Oldest footprints in Europe found on beach in  Norfolk

Britain’s oldest human footprints belonging to a long-extinct ancestor dubbed ‘pioneer man’ are discovered on a Norfolk beach and date back 950,000 years

  • Indentations, on beach in Happisburgh, Norfolk, are oldest outside of Africa
  • Scientists believe they were left by Homo Antecessor, known as ‘Pioneer Man’
  • Prints and tools were found in similar spot in 2013, but no fossils were found 

A line of footprints trampled up to 950,000 years ago, the oldest ever found in Europe, have been discovered on a beach in Norfolk.

Archaeological enthusiast Paul Macro discovered the indentations on a beach in Happisburgh, near Great Yarmouth, in May. 

The prints, the oldest in the world outside of Africa, are thought to have been made by Homo Antecessor, also known as ‘Pioneer Man’.

Homo Antecessor, which were likely to be between 0.9 metres and 1.7m in height, were a more advanced form of Homo Erectus.

The markings were discovered in a spot very close to footprints discovered in 2013, which are also from the same time period.

A line of footprints trampled up to 950,000 years ago, the oldest ever found in Britain, have been discovered on a beach in Norfolk

The prints, the oldest in the world outside of Africa, are thought to have been made by Homo Antecessor, also known as ‘Pioneer Man’


The oldest footprints in the world are in Tazmania, and are from around 3.5million years ago.

Until a set of indentations were discovered in Happisburgh in Norfolk in 2013, the oldest prints in Europe were the Ciampate del Diavolo tracks, which were found on the Roccamonfina volcano in Italy. Those prints were around 350,000 years old.

The Happisburgh prints were discovered in a layer of sediment that was exposed when sand was washed away.

The prints were preserved by taking 3D photos before they were eventually washed away by the tides. 

At that time, researchers also uncovered tools just a few hundreds metres away.

Professor Simon Lewis, from Queen Mary University, said: ‘Happisburgh tells us about the earliest humans in Britain.

‘They had simple stone tools. They used flint and raw materials to flake tools. We’re dealing with the earliest types of stone tool technology.’

Now researchers are hoping to uncover fossil bones to prove if the footprints were indeed left by Homo Antecessor. 

Norfolk Museum’s Jason Gibbons said: ‘The search is now on to find some fossil bones to prove if Homo Antecessor, or indeed another type of Hominin was busy was here in Norfolk almost a million years ago.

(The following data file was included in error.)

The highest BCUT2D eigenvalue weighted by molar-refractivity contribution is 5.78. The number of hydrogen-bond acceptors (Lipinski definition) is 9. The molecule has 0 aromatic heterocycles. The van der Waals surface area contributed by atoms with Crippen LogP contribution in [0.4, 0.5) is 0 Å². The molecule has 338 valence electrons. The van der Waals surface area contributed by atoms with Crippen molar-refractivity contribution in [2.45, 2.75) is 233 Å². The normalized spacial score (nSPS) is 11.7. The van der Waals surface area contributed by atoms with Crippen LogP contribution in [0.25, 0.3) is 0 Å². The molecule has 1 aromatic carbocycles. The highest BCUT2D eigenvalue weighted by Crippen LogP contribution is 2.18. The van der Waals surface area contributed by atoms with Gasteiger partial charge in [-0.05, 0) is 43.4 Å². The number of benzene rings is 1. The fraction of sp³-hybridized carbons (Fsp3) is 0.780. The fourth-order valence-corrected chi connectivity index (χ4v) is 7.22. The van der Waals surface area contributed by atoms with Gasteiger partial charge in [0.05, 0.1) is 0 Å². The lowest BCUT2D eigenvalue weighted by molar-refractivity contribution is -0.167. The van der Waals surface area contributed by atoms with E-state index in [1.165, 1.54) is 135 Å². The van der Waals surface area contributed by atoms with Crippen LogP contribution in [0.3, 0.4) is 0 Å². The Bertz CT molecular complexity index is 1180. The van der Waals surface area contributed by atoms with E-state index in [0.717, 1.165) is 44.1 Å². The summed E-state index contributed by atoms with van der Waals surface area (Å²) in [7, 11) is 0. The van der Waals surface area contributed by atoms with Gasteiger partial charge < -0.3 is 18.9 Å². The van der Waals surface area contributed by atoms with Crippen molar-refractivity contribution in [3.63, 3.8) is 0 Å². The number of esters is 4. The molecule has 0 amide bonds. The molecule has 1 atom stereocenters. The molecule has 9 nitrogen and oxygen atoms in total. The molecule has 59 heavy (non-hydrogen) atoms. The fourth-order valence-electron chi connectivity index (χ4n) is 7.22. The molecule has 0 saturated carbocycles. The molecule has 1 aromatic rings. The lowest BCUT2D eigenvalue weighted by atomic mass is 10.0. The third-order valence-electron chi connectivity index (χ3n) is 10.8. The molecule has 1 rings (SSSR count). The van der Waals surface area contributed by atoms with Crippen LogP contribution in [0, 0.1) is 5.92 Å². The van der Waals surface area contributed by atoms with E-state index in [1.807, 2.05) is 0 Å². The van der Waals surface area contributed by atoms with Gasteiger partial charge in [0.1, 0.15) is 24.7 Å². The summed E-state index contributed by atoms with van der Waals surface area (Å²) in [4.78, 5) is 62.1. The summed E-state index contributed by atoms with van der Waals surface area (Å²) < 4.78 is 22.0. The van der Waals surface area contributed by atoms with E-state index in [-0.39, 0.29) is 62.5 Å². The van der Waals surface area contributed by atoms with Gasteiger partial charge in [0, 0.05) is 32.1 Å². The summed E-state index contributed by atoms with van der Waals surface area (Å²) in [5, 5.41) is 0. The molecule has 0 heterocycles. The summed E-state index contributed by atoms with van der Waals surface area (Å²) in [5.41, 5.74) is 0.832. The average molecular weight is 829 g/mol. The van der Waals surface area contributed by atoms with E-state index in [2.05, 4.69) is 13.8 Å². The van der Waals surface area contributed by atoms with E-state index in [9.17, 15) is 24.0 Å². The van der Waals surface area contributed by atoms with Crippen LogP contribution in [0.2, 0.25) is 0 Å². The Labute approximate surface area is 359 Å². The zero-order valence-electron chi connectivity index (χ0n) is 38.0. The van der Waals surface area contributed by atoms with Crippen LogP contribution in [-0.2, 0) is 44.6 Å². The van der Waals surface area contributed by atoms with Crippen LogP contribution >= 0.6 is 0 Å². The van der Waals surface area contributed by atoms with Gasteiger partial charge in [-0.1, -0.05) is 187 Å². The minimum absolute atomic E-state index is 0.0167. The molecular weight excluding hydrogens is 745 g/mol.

‘This is a very exciting and important site, we will see what this, and future discoveries will tell us about the most remote period of ancient habitation in north west Europe.’

Mr Macro made the discovery while surveying the coast for 3D scanning company ScanLAB Projects.

He said: ‘They don’t last long because of the layer they are in, and the sea. We made a 3D scan, and two days later they were covered in sand.

‘It was phenomenally exciting when I sent the photos over to the Norfolk Museum Service, and they said the footprints could be 850,000 years old.’ 

The oldest footprints in the world are in Tanzania, which are from 3.5 million years ago.


A lifelike model of a Homo antecessor female is posed scooping out the brains of decapitated head

Homo antecessor is one of the earliest known varieties of human discovered in Europe, dating as far back as one million years ago.

Believed to have weighed around 14 stone, Homo antecessor was said to have been between 5.5 and 6ft tall.

Their brain sizes were roughly between 1,000 and 1,150 cm³, which is smaller than the average 1,350 cm³ brains of modern humans.

The species is believed to have been right-handed, making it different from other apes, and may have used a symbolic language, according to archaeologists who found remains in Burgos, Spain in 1994. 

How Homo antecessor may be related to other Homo species in Europe has a subject of fierce debate.

Many anthropologists believe there was an evolutionary link between Homo ergaster and Homo heidelbergensis.

Archaeologist Richard Klein claims Homo antecessor was a separate species completely, that evolved from Homo ergaster.

However, others claim Homo antecessor is actually the same species as Homo heidelbergensis, who lived in Europe between 600,000 and 250,000 years ago in the Pleistocene era.

In 2010 stone tools were found at the same site in Happisburgh, Norfolk, believed to have been used by Homo antecessor. 

Scientists believe that these early human species would breed with one another on a regular basis.

Dr Matthias Meyer, a palaeogeneticist at the Max Planck Institute for Evolutionary Anthropology, in Leipzig, Germany said: ‘The evolutionary history of archaic humans in the Middle Pleistocene was quite complex.

‘It could be that both the ancestors of the Sima people and Denisovans interbred with another archaic group like Homo antecessor or Homo erectus.

‘Or it is possible that the mitochondrial DNA we know from late Neanderthals came in from another group that left Africa.’ 

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